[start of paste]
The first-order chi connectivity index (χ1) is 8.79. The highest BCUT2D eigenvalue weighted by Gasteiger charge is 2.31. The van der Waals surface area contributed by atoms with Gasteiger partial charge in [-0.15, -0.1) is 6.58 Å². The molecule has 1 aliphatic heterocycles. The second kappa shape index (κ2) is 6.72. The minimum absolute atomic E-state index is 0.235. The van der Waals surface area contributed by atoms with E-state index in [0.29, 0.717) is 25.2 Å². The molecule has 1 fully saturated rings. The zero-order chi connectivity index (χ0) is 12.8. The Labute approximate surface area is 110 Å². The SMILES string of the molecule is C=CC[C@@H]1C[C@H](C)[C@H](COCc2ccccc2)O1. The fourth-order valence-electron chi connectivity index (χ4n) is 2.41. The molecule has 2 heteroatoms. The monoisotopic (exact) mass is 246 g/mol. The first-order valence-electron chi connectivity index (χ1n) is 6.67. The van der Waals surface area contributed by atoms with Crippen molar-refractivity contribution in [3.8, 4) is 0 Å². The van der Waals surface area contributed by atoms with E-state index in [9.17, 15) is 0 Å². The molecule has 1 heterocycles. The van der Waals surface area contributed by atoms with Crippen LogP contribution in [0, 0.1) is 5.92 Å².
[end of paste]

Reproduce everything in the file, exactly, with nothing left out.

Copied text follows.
The first-order chi connectivity index (χ1) is 8.79. The highest BCUT2D eigenvalue weighted by Gasteiger charge is 2.31. The van der Waals surface area contributed by atoms with Gasteiger partial charge in [-0.15, -0.1) is 6.58 Å². The molecule has 1 aliphatic heterocycles. The second kappa shape index (κ2) is 6.72. The minimum absolute atomic E-state index is 0.235. The van der Waals surface area contributed by atoms with E-state index in [0.29, 0.717) is 25.2 Å². The molecule has 1 fully saturated rings. The zero-order chi connectivity index (χ0) is 12.8. The Labute approximate surface area is 110 Å². The SMILES string of the molecule is C=CC[C@@H]1C[C@H](C)[C@H](COCc2ccccc2)O1. The fourth-order valence-electron chi connectivity index (χ4n) is 2.41. The molecule has 2 heteroatoms. The monoisotopic (exact) mass is 246 g/mol. The first-order valence-electron chi connectivity index (χ1n) is 6.67. The van der Waals surface area contributed by atoms with Crippen molar-refractivity contribution in [3.8, 4) is 0 Å². The van der Waals surface area contributed by atoms with E-state index in [9.17, 15) is 0 Å². The molecule has 1 heterocycles. The van der Waals surface area contributed by atoms with Crippen LogP contribution in [0, 0.1) is 5.92 Å².